Kate Barker I’d do it anyway, step off the edge, trust your judgment degree of self efficacy and go for it. What I would certainly say is you don’t get the experience. And I use this analogy, you don’t get better at yoga unless you’re on the yoga mat. So you’re not going to improve until you’re actually doing it. So get out there and try. I certainly keep a high level of sense of self awareness. I check my environment and I check feedback and emotional cues from others that I’m around and that will give you feedback in the moment of what you may need to change or adjust. And that is a great way from an intentional learning capacity that we need to focus on. But go for it absolutely go for it. It’s interesting and I want to share with that is that I keep this under the radar. I don’t often share this. In fact, I’ve only spoken about this twice. I personally mental six young women and I say six young women, they’re typically in their twenties and thirties and these are six young bright women that have reached out to me personally through my networks or through linkedin and asked me to mentor them. I take six on each year and we typically meet every 4-6 weeks. It is a formal semi formal process and we discussed everything from their work, their opportunities, their personal development, whatever that maybe this is my donating my time to six young women in a space that if I can play it forward for them, let me help now, what is really remarkable that these six young women, they’ve taken that chance and just buy off the cuff, have done their research crafted a really clever personal reason why email to me to capture my attention and ask for my time now, I’m not putting that out to everyone, but what I’m saying is that women out there is, if there’s a woman out there that inspires you, do your research, get in front of her and that could be an email or attending a conference that she’s speaking at and ask her to mentor you. This is a great way to get ahead. And I’ve got to say in that sense is that I’m doing this on the basis that when I was building my career in my twenties and thirties, a lot of the women more senior to me. So young women as competition, women also saw that there was limited seats at the senior level and they needed to compete with other women to maintain their own seat at the table. So there wasn’t a lot of women more senior, developing younger women. We were really as peers trying to navigate this unusual space around how do we build our education, our skills and capability ourselves without really being able to have some really strong mentors. While a lot of male mentors are around, there’s a new way of how women want to lead differently in this space. So to have that oversight from someone who has perhaps had this experience, maybe the wisdom and the maturity they will pass that on. That’s really key. So my messages to women is get out there and give it a go. Get on the yoga mat anyway and reach out to those women that you are inspired with, get in front of them and asked them if they would be kind enough to help mentor you.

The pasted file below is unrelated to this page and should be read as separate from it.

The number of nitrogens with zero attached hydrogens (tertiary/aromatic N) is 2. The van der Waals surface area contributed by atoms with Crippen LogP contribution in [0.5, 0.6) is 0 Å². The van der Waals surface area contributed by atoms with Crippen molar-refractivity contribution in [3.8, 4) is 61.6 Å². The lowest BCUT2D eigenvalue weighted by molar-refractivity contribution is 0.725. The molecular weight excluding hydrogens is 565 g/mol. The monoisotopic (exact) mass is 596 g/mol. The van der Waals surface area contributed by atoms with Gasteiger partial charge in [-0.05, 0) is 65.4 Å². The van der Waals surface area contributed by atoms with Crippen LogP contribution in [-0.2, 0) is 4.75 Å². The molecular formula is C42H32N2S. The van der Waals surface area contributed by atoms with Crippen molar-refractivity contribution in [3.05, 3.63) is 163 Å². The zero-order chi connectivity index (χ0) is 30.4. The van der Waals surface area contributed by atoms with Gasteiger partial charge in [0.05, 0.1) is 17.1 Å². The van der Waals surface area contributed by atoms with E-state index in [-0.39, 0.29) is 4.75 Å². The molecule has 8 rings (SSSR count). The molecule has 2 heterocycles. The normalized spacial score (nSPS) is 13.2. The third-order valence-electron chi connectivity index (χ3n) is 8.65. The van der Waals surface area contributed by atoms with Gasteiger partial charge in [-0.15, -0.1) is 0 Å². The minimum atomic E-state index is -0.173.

#storytellerjewels Fabulous advice. And I truly love the get on the yoga mat because there’s nothing like giving it a crack to see whether it works or it doesn’t. And then possibly refining your approach to give it another go and then give it another go until you get towards the goal because nothing ever often it doesn’t work. First go.